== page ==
As I walk into the house of Norma Farrens, the first thing I notice is the smell of tomatoes. Further, into the house, I see at least a dozen cans of fresh tomatoes and a pot on the stove, surrounded by fresh and uncut vegetables. NPR’s “All Things Considered” is playing softly from a radio in the corner and the only word that comes to mind is ‘cozy.’
With a cup of coffee in our hands, Norma tells me about her life in Decatur. She’s lived in the area her entire life and her childhood home is not far from where she lives now. When she graduated from high school she was one of four people to go to college and the only woman at that. The idea of marrying right out of school wasn’t appealing to her, and her face lights up as she laughs at the idea, almost fifty years later.
After college, she started teaching in Rosalie, mostly business English and math classes. After several years there she moved on to teach in Decatur, and then at Lyons-Decatur after the merge. All through it, she taught the same sort of classes, and even became a mock trial coach and a Future Business Leaders of America (FBLA) advisor.
Norma is married, and her husband was gone when we went to see her. She said he felt bored and went out to the cabin, as if on a whim. My mom used to babysit her kids and they laugh about how similar Norma’s son and grandson are in nature: good-hearted, tantrum throwers in action. Norma’s son lives in Sioux City, and her daughter lives in Omaha.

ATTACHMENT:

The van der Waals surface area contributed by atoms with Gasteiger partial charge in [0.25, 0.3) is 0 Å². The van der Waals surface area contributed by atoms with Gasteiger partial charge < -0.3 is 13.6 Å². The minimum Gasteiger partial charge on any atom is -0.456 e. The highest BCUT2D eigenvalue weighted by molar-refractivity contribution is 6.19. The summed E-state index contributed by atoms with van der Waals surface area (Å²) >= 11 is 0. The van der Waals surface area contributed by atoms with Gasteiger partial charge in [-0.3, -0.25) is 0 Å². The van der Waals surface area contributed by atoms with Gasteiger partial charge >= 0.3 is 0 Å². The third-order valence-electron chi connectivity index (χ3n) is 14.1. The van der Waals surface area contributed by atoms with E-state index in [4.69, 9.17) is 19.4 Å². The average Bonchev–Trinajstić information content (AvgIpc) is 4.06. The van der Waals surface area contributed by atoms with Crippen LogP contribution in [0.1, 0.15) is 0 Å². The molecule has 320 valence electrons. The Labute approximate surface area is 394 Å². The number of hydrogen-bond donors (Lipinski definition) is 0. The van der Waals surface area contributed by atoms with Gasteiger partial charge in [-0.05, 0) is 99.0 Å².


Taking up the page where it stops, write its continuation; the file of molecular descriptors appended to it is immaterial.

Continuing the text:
Nowadays Norma spends most of her time either at her part-time job or in one of the many community clubs she participates in. She’s a part of the Decatur Museum club, which helps keep the Decatur Museum intact. The museum itself is an old house, built in the 1870s. “We have different displays,” she says, “And we’re a part of the new art project… the trolley car.”
She’s also an officer in the Decatur Community Club, which is in charge of things like Riverfront Days. Norma said, “We do other things through the year. The Easter Egg hunt, garage sales, the chili cook-off, a Halloween Party…” She was also a part of the talent show in Decatur; a group of women from the Community Club wore suits, held microphones, and lip-synced their way through a song. “We were the Blues Brothers,” she told me. “We didn’t even know the words to the song.”
By the time we were done, I felt like I was closer to the community itself. Norma was the embodiment of small-town Nebraska; the vegetables on random flat surfaces, horses (and one pony) outside, and a luscious garden with colors so vibrant they hurt to look at. Norma was warm and inviting, and there’s no better person to represent our community.